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LITERARY BUREAU. MACMILLAN'S NEW BOOKS* Already 25,000 copies of Mr. Rudyard Kipling's new volume of stories, "The Day's Work, have been sold in the brief time that has elapsed since the date of publication (Oct. 7th), and a second issue was called for within a few days of that date. Fortunately the publishers were prepared for the phenomenal demands upon them, and no delay was incurred in supplying the^public. Dr. Moritz Busch's work on Bismarck," which, upon its appearance, created so great a sensation in England and Germany, has already run through some thousands of copies, and the demand for these secret pages" from the great Chancellor's life bids fair to become remarkable. This might have been expected, considering the many startling contributions to the secret history of European politics which it contains, as well as the drastic portraiture and opinions of the chancellor himself in connection with nearly all of those with whom he had dealings. The heavy run, both in England and the Colonies, upon the cheap one-volume edition of Lord Roberts' "Forty-one years in India continues, and several thousand copies have been disposed of since the date of publication. It is expected that as many more will be sold within the same space of time. A remarkable career for a book which is now in its thirtieth edition. Messrs. Macmillan have just published a story by an anonymous writer entitled, Elizabeth and her German Garden," which is already beginning to take a hold upon the public by means of its fresh- ness of style and subject. There is, moreover, a quaint shrewdness aud simplicity about the characters and conversations in the book which is likely to please the fancy of those—and they are many—who can appreciate these qualities. The interest in the work loses nothing in that its author prefers to remain unknown. Prof. George Saintsbury has produced in his Short History of English Literature" a book which enters upon the earliest periods of letters, viz., the Anglo-Saxon, and is brought step by step up to the present time with a light and inter- esting touch, and it must prove a desirable book to have upon the shelf, not only for reference for it is fully indexed—but for the pleasure of being read on its own account. It has the advan- tage of appearing in one-volume crown, which, although containing a great deal of matter, does not lie heavy in the hand, neither does it try the eyes with abnormally small print or narrow spacings. Prof. Saintsbury 111. hIS preface that" the substitution of bird s-eye views and sweeping generalizations for positive know- ledge has been very sedulously avoided, but it is hoped that the system of inter-chapters will pro- vide a sufficient change of historical summary as SSI from .the pen the Poet Laureate will be published by Messrs. MacMillan and Co. in October. The book will form a sequel to The Garden that I Love and In Veronica's Garden and will be issued in the same size and stvle with several full-page illustrations of Tuscan houses and surroundings for it is Tuscany that Mr. Austin has chosen lor the environment ° "^rhe^gyptian Soudan its Loss and Recovery," by Lieutenants Alford and Sword will be pub- lished immediately. Beginning with the earlist days of its history, and bringing it up to the latest possible moment of the present campaign under Sir Herbert Kitchener, the book will furnish a record at once interesting and exciting, much of it having been written from diaries and notes made on the spot. It contains, morever, some engrossing details concerning the attempt to relieve Gordon at Khartoum, and of the manner of his death there. Dr. S. Weir Mitchell, the author of In War Time Hugh Wynne," and many other success- ful novels, has written a new story entitled The Adventures of Francois Foundling, Thief, Juggler, and Fencing Master during the French Revolution." It is filled with adventure, and gives a vivid picture of life during the thrilling period r with which it deals. The scenes shift between Paris and the Provinces, following the wanderings of the erratic hero, and historic personages are pour grayed in its pages. The book gains much in that it contains fifteen illus- trations from the pencil of Castaigne. It is expected that there will be a large demand for the work on this side of the water. Mr. Stopford Brooke has, after being compelled to lay aside the work for one of a larger and more exhaustive nature in two volumes, just completed tne first volume of The History of English Literature," by various writers, which Messrs. MacMillan and Co. projected some years ago. To this series Mr. Edmund Gosse and Professor George Saintsbury have already contributed volumes dealing with Elizabethan literature, eighteenth century literature, and nineteenth oentury literature, and the" History wad only awaiting Mr. Stopford Brooke's volnmes to be completed. He has managed to dig out some examples of the earliest known Saxon and Keltic poet", Heathen and Christian, working gradually up from the rough, if poetic, Saga, to the prose literature ot King Alfred, and thence to the more monkish writing which prevaild at the time of the Conquest. Soon the author hopes to be able to complete the second volume of the series which he has undertaken, and which will embrace the period between the Norman Conquest and Elizabeth. Me-ssrs. Macmillan & Co., Ltd., announce that they will publish, in January, 1899, under the title ot The School World," the first number of a sixpenny monthly magazine for seoondary schools. It is intended that the periodical shall be of interest and help to masters and mistresses wTtg6d ln^e WOfk of secondary educa- Witu tms end m view the contents will in- clude Articles and notes upon methods of teach. ing and upon new developments of educational practice at home and abroad detailed syllabuses of instruction and lesson notes, by specialists, in the chief subjects taught in secondary schools; test-papers to enable teachers to test the progress of their forms month by month—the most widely studied school subjects will be chosen, and the questions will be modelled upon papers set in public examinations; discussion and analyses of the requirements of the various school examining bodies, and a special treatment of set books and changing demands information upon all matters affecting the work of masters and mistresses in day and boarding schools; reviews of current school literature, calendar of forthcoming ex- aminations and events, notices of scholarships,cor- respondence, &c. While the politics of secondary education will not be made a prominent feature of "The School World." all developments and decisions directly affecting the position, work, and progress of secondary schools will be chronicled, and support will be given to well- considered schemes for the organization of educa- tional effort. There will be no advocacy of the particular claims of any class of secondary school but an endeavour will be made to promote an exchange of ideas among teachers engaged in the different grades of these schools. These tters will, however, be strictly subordinated psqential object of the periodical, which is So SFAJD?practical aid in teaching. SAMPSON & NEW BOOKS. DUTCH PAINTERS OF THE XIXTH CENTURY. T Vi,' is given some account of the life of twelve representative Dutch and work Dineteenth century, with repro- painters of r pictures from originals selected bv thf»a art st3 themselves for the purpose. AUhough the work is complete in itself, other specimens STILE talent of Dutch painters of the present-day for Holland has reason to be proud S°K^„CS"SN„OS^. MA, E=sf the curator of the Plantin-Moretus Museum in Antwerp, and the biographical b«e been supplied by different writers selectedI for^ their special knowledge of the subject. t p duction of the etchings, photogravures, and other illustrations, the publishers have had the assistance of the well-known Dutch etcher. Philip Zilcken. The Edition is strictly limited for England and America. • +. ROME.—The beautiful illustrations in this costly volume speak for themselves, Rfnd hte names of their artists are a guarantee ot tneir excellence. They form an art-epitome ot the history of Rome, for they include not only exquisite productions of the masterpieces ot antiquity and of the Middle Ages; but bright and truthful scenes from the everyday Me ot Romans of the present time. The scholarly letterpress, written with that exhaustive thoroughness characteristic of German work, has been condensed, edited, and supplemented from English sources by Mrs. Arthur Bell. The authors of the German text, Dr Reinhold and Clara Schoener, have lived for something like a ( quarter of a century in Rome. They have watched the growth of the New City, and the gradual disinterment of much of the old and been prlvIege to be present at many a statelr ceremomal III the Vatican and Saint Peter s, such as will, alas, never again be seen. In a word, the book on the Eternal City now issued may truly claim to be in more senses than one unique, for it combines the historical accuracy so noteworthy in Dr. Schooner's writings, with the impress of truth only to be given by an eye-witnes of the scenes described. THROUGH TRE YANGTSE GORGES: Trade and ?-a.Te %n *Chma' by Archibald J. Little, I.R.G.S.—Preface to the Third Edition.— Notwithstanding that ten years have elapsed since the last edition of this book was published the description of the grand Gorges of the Yangtse remains as true and as fresh as on the day it was written. The outside trade of •Students and readers generally would do well to secure Messrs. MacMillan and Co.'sand Messrs. Sampson Low, Marston and Co.'a clauittel litt of new books and NEW editions, Szechuen, estimated roughly at about five i millions sterling, is still carried on by a fleet of eight to ten thousand junks,,whose crews animate the rocks and precipices of the wild scenery, their shouts re-echoing from cliff to cliff as they I toil over the broken ground. But during thee j ten years much has happened in China. The great unwieldy empire has been rudely shaken by the French war in 1885, and by the Japanese war in 1895, which brought about, the latter especi- ally, a cruel exposure of China's weakness. This weakness was well-known to residents on the spot, and should have been better appreciated and better prepared for by our politicians at home. In the following pages of my diary, written in 1883, it will be seen that I predicted the collapse that was then imminent, and demonstrated the folly of continuing our attempts to conciliate the corrupt ruling in Pekin, and the worthlessness of China as an ally, It was this pandering to the worst features of Chinese conservatism that frustrated my original attempt to open the upper Yangtse to steam. Now. at last, thanks to the determination of the Japanese and our own Government's fortunate change of front, since the appointment to Peking <> of our present energetic Minister, S:r Claude Macdoiiald, a pioneer steamer has ascended to Chungking, and the account of the voyage is set forth in these pages. LIFE OF VICE-ADMIRAL LORD LYONS, G.C.B. With an account of Naval Operations in the Biack Sea and the Sea of Azoff, 1854-5, by Capt. S. Eardley-Wilmot, R.N. (retired), author of 'The Development of Navies' 'The British Navy,' &0, witli maps, portraits and other i I lustrations. -This work has been written by captain S. Eardley-Wilmot. R.N., from docu- ments fnrnisiied to him by the Duke of Norfolk, whose mother was a daughter of that disting- uished admiral. Few officers have had a more striking career than the man more familiarly known as Sir Edmund Lyons. As a midshipman he took part with Nelson in the blockade of Toulon in 1802, and accompanied Duckworth up the Dardanelles in 1807. As a young lieutenant he lendered himself famous by his attack and capture of Fort Marrack in the East Indies in 1810, afterwards assisting in the subjugation of Java. After promotion to post rank he went out in 1828 to the Mediterranean in command of the Blonde, and took part in the attack on the Morea Castle, the last stronghold of the Turks in Greece. In 1829 he made a memorable cruise in the Black Sea, and visited Sebastopol, the first time the British flag had been in those waters. In the Madagascar he conveyed King Otho to Greece, and his services were so valuable to the new Court that the British Government then offered him the post of Minister at Athens. In this position-there appearing no opportunity for active service aftoat-he remained 14 years, his work being much appreciated by Lord Palmerston He was then transferred to Berne, and fiually to Stockholm. Whilst at the latter capital the Eastern question arose, and in 1853 Sir Edmund Lyons was appointed second in command of the Mediterranean Squadron. His subsequent pro- ceedings, which are known to this generation, form the most important period of this officer s career. In this portion is given a fuller account of the naval operations in the Black Sea and Sea of Azoff than has yet appeared. FIELD-MARSHAL THE DUKE OF WELLINGTON Soldier and Statesman, by the Right Hon. Sir Herbert Maxwell, M.P., Bart.—The great success of Captain Mahan's Life of Nelson having caused inquiry for a Life of Wellinzton' a, a companion volume, Messrs. Sampson LOW, Marston & Co. have arranged with the Right Hon. Sir Herbert Maxwell, M.P., to write a now life, somewhat on the lines of Captain Mahan s work, and more complete both as regards matter and illustration than any previous biography ot the Iron Duke. Sir Herbert Maxwell has received most kindly promises of assistance ÎroØl the present Duke and others, and will be glild to obtain, through the publishers, written partic- ulars of unpublished or little-known records likely to be of use in the preparation of the Life.' In addition to other illustrations, battle plans, &c., there will be full-page photogravure portraits of the Duke and distinguished soldiers who fought with him, or against him, including Napoleon, Soult, Ney and Bliicher,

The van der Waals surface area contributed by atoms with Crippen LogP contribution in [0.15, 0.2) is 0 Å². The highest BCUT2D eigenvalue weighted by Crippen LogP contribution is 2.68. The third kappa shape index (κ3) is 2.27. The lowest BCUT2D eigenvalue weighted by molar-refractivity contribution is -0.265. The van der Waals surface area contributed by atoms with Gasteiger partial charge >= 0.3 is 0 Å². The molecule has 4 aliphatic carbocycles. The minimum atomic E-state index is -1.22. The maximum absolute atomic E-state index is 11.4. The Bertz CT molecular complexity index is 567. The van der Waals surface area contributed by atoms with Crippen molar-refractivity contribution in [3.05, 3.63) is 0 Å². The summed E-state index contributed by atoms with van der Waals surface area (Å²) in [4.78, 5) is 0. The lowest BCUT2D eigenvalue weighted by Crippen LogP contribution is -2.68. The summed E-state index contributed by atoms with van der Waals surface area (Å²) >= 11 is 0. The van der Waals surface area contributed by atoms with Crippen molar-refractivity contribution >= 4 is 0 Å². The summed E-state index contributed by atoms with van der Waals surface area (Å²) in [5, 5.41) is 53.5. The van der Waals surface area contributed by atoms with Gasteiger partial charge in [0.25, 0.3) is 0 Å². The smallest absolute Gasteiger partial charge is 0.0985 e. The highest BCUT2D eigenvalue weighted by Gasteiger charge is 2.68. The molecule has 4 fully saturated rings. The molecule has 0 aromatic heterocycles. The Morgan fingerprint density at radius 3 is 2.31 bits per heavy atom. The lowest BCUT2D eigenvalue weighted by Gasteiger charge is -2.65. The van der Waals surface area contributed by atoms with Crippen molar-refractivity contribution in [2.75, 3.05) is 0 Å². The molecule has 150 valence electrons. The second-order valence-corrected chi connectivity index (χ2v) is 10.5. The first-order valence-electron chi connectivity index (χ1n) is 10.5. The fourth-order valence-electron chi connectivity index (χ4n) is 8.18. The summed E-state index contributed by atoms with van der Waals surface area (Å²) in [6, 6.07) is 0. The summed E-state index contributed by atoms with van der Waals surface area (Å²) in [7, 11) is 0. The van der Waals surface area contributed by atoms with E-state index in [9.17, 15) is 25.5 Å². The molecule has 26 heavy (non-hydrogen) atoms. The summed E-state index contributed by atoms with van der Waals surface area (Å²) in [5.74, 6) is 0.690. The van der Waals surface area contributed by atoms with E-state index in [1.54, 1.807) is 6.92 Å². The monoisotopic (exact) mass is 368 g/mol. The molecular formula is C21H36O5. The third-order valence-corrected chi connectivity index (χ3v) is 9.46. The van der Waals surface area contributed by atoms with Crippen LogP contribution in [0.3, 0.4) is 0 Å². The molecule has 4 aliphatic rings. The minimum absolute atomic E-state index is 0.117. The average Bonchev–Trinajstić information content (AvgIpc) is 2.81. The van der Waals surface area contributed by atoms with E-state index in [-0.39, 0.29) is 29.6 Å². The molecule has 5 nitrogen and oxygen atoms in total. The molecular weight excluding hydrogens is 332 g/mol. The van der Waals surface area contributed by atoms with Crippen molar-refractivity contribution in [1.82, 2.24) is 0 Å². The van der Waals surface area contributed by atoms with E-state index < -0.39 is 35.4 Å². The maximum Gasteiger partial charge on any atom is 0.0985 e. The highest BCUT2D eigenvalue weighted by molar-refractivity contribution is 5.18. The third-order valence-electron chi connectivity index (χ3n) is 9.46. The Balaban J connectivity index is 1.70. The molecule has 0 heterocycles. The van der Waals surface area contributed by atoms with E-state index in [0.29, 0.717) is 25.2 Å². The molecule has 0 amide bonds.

THE LOSS OF CITY OF BRISTOL. RECOVERING THE BODIES. We have received from Messrs. BURGESS and Co. the following:—"3rd November, FV • Having been informed yesterday morning that several of the crew of the unfortunate steamer City of Bristol" which left here on September 29th for Rotterdam had been washed np at various parts of the coast round Haverfordwest, I yesterday proceeded to that town in order to secure all possible information about the sti.me. The first body was recovered on the 26th October at a place named Druidstone, and from what can be gathered is evidently that of the unfortunate second engineer Curran. This name was found inside the breast-band of the singlet, in the pockets were found A purse containing half-a-sovereign in gold and 7a. silver, also a wooden pipe, rule, and piece of ?N which was printed a kind of Roman Catno IC prayer. This body was buried by tne authorities in Nolton Churchyaid. The second body was recovered on the 27th October at Bullsla G ^R Bay and was dressed in a brown IA0* V-XV waistcoat, and a plaid cloth trousers, r waist belt and sheath, bnt in view of ITS S been in the water so long it was imposS > e identify the same. This body ° +IN Bosherton Churchyard. On the same day e above a further body was recovered at vvnite Hole Bay, also no means of identification. e was buried at Angle Churchyard. On P October a further body was recovered a Y Holt Stacks, and from a whistle bea.RING the name of L. Moran is evidently that of the unfor- tunate captain. It was buried at Castlemartin Churchyard. On the 30th October the last body was recovered at St. Martin's Haven, and on the same were found three receipts for registered letters addressed to Mrs. Mary Herbert, handy- lone Rush, Ireland. This is evidently that of William Herbert who was one of the mem bars of the crew of the City of Bristol" and was buried at Marloes Churchyard. Should any relatives or friends residing in this district wish to secure any further information we shall be glad to supply same as far as lies in our power on their applying at this office, Burgess and Co., Ltd., Queen's Buildings, Swansea."